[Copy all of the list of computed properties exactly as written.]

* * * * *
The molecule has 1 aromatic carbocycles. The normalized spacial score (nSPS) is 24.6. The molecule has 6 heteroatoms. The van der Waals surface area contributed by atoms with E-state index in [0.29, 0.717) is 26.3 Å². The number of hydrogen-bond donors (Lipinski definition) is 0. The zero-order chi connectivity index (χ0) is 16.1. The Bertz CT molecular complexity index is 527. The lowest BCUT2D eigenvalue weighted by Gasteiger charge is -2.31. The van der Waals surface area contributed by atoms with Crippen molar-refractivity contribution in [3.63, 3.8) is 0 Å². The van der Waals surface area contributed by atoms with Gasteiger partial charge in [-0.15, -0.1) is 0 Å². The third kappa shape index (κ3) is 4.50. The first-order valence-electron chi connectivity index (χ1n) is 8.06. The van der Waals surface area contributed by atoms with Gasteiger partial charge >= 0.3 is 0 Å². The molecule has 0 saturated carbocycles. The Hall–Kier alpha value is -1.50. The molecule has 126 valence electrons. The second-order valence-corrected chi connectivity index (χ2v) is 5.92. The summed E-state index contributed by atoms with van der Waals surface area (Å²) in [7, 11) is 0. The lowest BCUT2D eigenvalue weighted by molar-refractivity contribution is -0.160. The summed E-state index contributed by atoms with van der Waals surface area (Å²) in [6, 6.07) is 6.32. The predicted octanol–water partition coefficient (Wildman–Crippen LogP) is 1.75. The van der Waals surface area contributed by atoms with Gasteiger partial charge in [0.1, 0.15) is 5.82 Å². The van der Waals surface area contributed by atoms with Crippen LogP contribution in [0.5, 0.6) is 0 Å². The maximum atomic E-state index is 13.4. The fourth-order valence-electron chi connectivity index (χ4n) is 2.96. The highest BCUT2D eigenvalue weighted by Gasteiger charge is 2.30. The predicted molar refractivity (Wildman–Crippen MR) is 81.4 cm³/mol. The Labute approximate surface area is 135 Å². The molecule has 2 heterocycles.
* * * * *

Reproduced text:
The molecule has 1 aromatic carbocycles. The normalized spacial score (nSPS) is 24.6. The molecule has 6 heteroatoms. The van der Waals surface area contributed by atoms with E-state index in [0.29, 0.717) is 26.3 Å². The number of hydrogen-bond donors (Lipinski definition) is 0. The zero-order chi connectivity index (χ0) is 16.1. The Bertz CT molecular complexity index is 527. The lowest BCUT2D eigenvalue weighted by Gasteiger charge is -2.31. The van der Waals surface area contributed by atoms with Crippen molar-refractivity contribution in [3.63, 3.8) is 0 Å². The van der Waals surface area contributed by atoms with Gasteiger partial charge in [-0.15, -0.1) is 0 Å². The third kappa shape index (κ3) is 4.50. The first-order valence-electron chi connectivity index (χ1n) is 8.06. The van der Waals surface area contributed by atoms with Gasteiger partial charge >= 0.3 is 0 Å². The molecule has 0 saturated carbocycles. The Hall–Kier alpha value is -1.50. The molecule has 126 valence electrons. The second-order valence-corrected chi connectivity index (χ2v) is 5.92. The summed E-state index contributed by atoms with van der Waals surface area (Å²) in [7, 11) is 0. The lowest BCUT2D eigenvalue weighted by molar-refractivity contribution is -0.160. The summed E-state index contributed by atoms with van der Waals surface area (Å²) in [6, 6.07) is 6.32. The predicted octanol–water partition coefficient (Wildman–Crippen LogP) is 1.75. The van der Waals surface area contributed by atoms with Gasteiger partial charge in [0.1, 0.15) is 5.82 Å². The van der Waals surface area contributed by atoms with Crippen LogP contribution in [0.5, 0.6) is 0 Å². The maximum atomic E-state index is 13.4. The fourth-order valence-electron chi connectivity index (χ4n) is 2.96. The highest BCUT2D eigenvalue weighted by Gasteiger charge is 2.30. The predicted molar refractivity (Wildman–Crippen MR) is 81.4 cm³/mol. The Labute approximate surface area is 135 Å². The molecule has 2 heterocycles.